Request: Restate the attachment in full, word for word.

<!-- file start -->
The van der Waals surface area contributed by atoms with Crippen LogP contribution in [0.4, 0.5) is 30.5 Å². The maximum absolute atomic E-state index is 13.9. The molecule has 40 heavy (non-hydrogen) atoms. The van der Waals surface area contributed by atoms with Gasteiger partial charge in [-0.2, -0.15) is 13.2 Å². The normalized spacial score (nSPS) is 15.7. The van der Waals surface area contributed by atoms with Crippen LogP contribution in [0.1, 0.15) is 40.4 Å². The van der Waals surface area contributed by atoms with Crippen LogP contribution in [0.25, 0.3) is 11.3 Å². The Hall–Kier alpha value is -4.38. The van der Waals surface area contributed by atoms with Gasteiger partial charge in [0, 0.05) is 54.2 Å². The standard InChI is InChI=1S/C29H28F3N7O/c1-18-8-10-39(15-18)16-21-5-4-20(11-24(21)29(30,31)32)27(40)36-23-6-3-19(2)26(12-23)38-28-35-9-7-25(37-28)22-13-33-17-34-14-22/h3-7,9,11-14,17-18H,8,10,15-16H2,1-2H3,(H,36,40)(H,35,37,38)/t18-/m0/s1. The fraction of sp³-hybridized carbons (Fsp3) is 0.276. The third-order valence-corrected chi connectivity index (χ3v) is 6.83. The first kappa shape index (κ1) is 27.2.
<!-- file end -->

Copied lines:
The van der Waals surface area contributed by atoms with Crippen LogP contribution in [0.4, 0.5) is 30.5 Å². The maximum absolute atomic E-state index is 13.9. The molecule has 40 heavy (non-hydrogen) atoms. The van der Waals surface area contributed by atoms with Gasteiger partial charge in [-0.2, -0.15) is 13.2 Å². The normalized spacial score (nSPS) is 15.7. The van der Waals surface area contributed by atoms with Crippen LogP contribution in [0.1, 0.15) is 40.4 Å². The van der Waals surface area contributed by atoms with Crippen LogP contribution in [0.25, 0.3) is 11.3 Å². The Hall–Kier alpha value is -4.38. The van der Waals surface area contributed by atoms with Gasteiger partial charge in [0, 0.05) is 54.2 Å². The standard InChI is InChI=1S/C29H28F3N7O/c1-18-8-10-39(15-18)16-21-5-4-20(11-24(21)29(30,31)32)27(40)36-23-6-3-19(2)26(12-23)38-28-35-9-7-25(37-28)22-13-33-17-34-14-22/h3-7,9,11-14,17-18H,8,10,15-16H2,1-2H3,(H,36,40)(H,35,37,38)/t18-/m0/s1. The fraction of sp³-hybridized carbons (Fsp3) is 0.276. The third-order valence-corrected chi connectivity index (χ3v) is 6.83. The first kappa shape index (κ1) is 27.2.